Tag Archives: omatoland: How Modern Industrial Agriculture Destroyed Our Most Alluring Fruit

Books on my Reading List – Tomatoland & Elizabeth and Hazel: Two Women of Little Rock

I wish I had more hours to read.

I am behind on my fiction reading (50 years behind); my business book reading; my general nonfiction reading.  I’m just behind!

But here are two books on my reading list.  I just bought Tomatoland:  How Modern Industrial Agriculture Destroyed Our Most Alluring Fruit by Barry Eastabrook for my Kindle app (it was “on sale” {I guess} for $2.69), and I have downloaded the free sample pages for Elizabeth and Hazel: Two Women of Little Rock by David Margolick.

Tomatoland is all about how tomatoes are grown; how they have lost their “tomato” taste;  and, how big agribusiness conducts it business.  I’ve read just enough to be fascinated…

 

 

 

 

Elizabeth and Hazel are about the two famous people in that very memorable photograph taken at Little Rock Central High School on September 4, 1957.  Here’s the picture:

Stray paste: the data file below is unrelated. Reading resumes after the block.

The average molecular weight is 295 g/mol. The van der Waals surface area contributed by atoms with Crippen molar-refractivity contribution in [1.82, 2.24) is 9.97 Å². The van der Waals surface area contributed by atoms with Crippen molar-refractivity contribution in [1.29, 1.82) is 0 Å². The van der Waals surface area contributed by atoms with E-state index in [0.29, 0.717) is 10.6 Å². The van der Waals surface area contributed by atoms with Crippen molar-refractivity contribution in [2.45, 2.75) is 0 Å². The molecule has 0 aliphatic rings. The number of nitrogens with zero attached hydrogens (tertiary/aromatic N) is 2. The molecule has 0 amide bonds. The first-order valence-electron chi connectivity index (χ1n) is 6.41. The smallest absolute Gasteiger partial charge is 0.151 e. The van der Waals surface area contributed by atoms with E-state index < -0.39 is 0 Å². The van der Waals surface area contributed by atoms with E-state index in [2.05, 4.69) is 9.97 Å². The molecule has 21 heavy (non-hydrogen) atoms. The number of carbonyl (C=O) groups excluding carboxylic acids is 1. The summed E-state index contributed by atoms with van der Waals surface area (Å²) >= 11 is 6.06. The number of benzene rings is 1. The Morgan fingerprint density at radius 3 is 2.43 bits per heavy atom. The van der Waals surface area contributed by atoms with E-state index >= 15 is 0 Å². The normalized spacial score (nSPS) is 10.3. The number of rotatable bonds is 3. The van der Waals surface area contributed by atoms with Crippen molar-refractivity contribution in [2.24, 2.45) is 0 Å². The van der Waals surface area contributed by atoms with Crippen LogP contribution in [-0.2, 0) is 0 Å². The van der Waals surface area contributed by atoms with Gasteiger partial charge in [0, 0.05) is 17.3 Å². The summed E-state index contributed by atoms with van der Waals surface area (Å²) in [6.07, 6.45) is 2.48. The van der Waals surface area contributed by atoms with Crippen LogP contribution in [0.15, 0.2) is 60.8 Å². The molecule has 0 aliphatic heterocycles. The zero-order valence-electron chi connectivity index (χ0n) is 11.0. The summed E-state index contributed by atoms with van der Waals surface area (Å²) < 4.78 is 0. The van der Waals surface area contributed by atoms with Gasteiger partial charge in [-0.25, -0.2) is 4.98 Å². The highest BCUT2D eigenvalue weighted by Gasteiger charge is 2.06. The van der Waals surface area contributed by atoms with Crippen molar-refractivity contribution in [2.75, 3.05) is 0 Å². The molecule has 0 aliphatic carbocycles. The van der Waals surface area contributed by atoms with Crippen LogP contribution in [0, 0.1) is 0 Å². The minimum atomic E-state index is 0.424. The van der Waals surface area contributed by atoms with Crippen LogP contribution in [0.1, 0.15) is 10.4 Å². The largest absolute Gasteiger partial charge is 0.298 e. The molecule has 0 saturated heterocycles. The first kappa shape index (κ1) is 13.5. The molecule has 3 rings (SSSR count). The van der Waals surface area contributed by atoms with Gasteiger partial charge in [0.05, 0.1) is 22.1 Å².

David Margolick found them both, and told the story of their encounter, and the ways their lives took shape in the years that followed. You can read about the book (including an adaptations/excerpts, both by the author of the book) in this article from Vanity Fair

Through a Lens, Darkly:  During the historic 1957 desegregation of Little Rock Central High School, 26-year-old journalist Will Counts took a photograph that gave an iconic face to the passions at the center of the civil-rights movement—two faces, actually: those of 15-year-old Elizabeth Eckford on her first day of school, and her most recognizable tormentor, Hazel Bryan. The story of how these two women struggled to reconcile and move on from the event is a remarkable journey through the last half-century of race relations in America.

 

 

And in Slate.com,

The Many Lives of Hazel Bryan:  In the most famous photo of the Civil Rights era, she was the face of white bigotry. You’ll never believe what she did with the rest of her life.

I suspect that I will present a synopsis of Elizabeth and Hazel next year at the Urban Engagement Book Club.

These are just two books on my ever-so-large “I wish I had time to read these now” list of books.